Ṣafi al-Raḥmān Mubarakfuri
Salam bin Abi Al-Huqaiq (Abu Rafi) was a terrible Jew criminal, who had mustered the troops of the Confederates and provided them with a lot of wealth and supplies, on the one hand, and used to malign the Prophet on the other. When the Muslims had settled their affair with Banu Quraiza; Al-Khazraj tribe, a rival of Al-Aws, asked for the Prophet’s permission to kill that criminal in order to merit a virtue equal to that of Al-Aws who had killed another criminal of Jews Ka’b bin Al-Ashraf. The Prophet gave them his permission provided that no women or children be killed. 
Abu Rafe, called also Sallam Ibn Abul Hokeik, was the chief of Bani Nazeer, who had warred with the Moslems at Medina, and had been banished to Khyber. He taken a prominent part in the assembling of most of the Bedioun tribes at the war of the confederates when they besieged Medina. Subsequently, he had excited Bani Fezara and other Bedioun tribes to carry on their depredations among the Moslems. A band of the latter was dispatched to inflict condign punishment upon him, and he met with his death at their hands. … 
Maulana Muhammad Ali:
The Bani Nadir, a Jewish tribe, originally lived at Madinah and were in alliance with the Holy prophet, but being suspected of keeping up correspondence with the Quraish, and one of the Arab tribes in alliance with them having murdered some Muslims treacherously, they were asked to renew the alliance, which they refused, and were ultimately banished from Madinah. They settled at Khaibar, a Jewish stronghold and became a source of immense trouble to Muslims, constantly inciting the tribes around Madinah to commit depredations on the Muslims. Abu Huqaiq, their head, was also a leader in the ‘battle of the allies’ in which the Arabian and Jewish tribes had gathered together to give a crushing blow to Islam. Abul Huqaiq and the Jews had thus come out into the field of battle against the Muslims, and even after the allies had to go back in discomfiture, Abul Huqaiq continued to excite and help the Arab tribes living around Madinah in their depredations against the Muslims. The Holy Prophet was thus justified in sending an expedition against the Khaibar Jews, but before doing this in the 7th year, he sent a small party to deal with Abul Huqaiq alone in 6 A.H. Undoubtedly the underlying idea was that bloodshed might be avoided, as far as possible, and that if the ring-leader was taken away, the mischief might cease. But even Abul Huqaiq’s death did not bring peace to the Muslims, and, accordingly, Khaibar had ultimately to be attacked and conquered. That the party sent against him chose to adopt the method which was successfully adopted against Ka’b, again throws no blame on the Prophet.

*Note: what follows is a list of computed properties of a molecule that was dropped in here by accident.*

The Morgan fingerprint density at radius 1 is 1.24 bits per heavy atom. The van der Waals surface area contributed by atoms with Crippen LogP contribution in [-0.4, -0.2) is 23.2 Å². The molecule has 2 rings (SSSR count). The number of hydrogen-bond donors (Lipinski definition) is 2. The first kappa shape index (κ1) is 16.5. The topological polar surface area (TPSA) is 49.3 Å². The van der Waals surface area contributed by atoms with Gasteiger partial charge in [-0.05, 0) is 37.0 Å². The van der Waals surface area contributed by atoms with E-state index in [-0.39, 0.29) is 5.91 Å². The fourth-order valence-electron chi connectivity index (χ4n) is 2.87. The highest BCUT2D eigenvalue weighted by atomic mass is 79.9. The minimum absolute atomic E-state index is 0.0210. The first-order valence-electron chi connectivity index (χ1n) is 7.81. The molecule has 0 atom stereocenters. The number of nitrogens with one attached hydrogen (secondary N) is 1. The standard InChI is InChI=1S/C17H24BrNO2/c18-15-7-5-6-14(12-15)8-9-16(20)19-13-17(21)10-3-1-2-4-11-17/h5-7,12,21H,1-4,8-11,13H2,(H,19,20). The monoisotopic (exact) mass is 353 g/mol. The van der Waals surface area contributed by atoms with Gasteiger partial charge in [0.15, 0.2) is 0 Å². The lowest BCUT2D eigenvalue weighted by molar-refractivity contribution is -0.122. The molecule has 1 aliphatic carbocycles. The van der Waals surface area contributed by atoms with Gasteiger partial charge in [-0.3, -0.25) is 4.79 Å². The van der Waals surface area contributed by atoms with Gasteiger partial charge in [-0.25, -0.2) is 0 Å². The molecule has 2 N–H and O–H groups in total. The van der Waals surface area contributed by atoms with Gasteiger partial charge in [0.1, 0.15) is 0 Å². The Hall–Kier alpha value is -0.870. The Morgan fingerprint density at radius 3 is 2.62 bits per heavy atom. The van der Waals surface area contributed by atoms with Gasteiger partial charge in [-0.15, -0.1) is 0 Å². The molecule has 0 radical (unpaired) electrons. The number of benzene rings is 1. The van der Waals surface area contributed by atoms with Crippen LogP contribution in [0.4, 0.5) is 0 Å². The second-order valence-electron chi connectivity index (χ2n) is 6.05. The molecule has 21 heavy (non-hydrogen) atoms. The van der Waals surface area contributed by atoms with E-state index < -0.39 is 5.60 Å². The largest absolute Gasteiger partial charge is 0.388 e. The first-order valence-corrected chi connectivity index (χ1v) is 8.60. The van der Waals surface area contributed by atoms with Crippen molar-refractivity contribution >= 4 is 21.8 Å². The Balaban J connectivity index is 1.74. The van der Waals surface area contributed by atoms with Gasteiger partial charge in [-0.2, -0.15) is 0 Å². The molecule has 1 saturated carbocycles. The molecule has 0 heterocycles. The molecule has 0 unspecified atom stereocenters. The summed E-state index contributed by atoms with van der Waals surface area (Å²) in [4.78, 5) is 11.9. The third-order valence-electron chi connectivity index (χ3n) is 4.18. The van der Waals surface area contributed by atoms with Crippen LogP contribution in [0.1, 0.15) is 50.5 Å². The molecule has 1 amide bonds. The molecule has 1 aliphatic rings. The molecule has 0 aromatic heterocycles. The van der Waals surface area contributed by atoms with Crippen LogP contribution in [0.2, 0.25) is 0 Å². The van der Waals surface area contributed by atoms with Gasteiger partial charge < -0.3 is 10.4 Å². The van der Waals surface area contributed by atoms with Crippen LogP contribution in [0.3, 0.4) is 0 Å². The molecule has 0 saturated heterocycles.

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 Sealed Nectar By Ṣafi al-Raḥman Mubarakfuri page 325
 A Critical Exposition of the Popular Jihad (Original 1885) – Cheragh Ali page 71 – 72
 Muhammad the Prophet: by Maulana Muhammad Ali page 207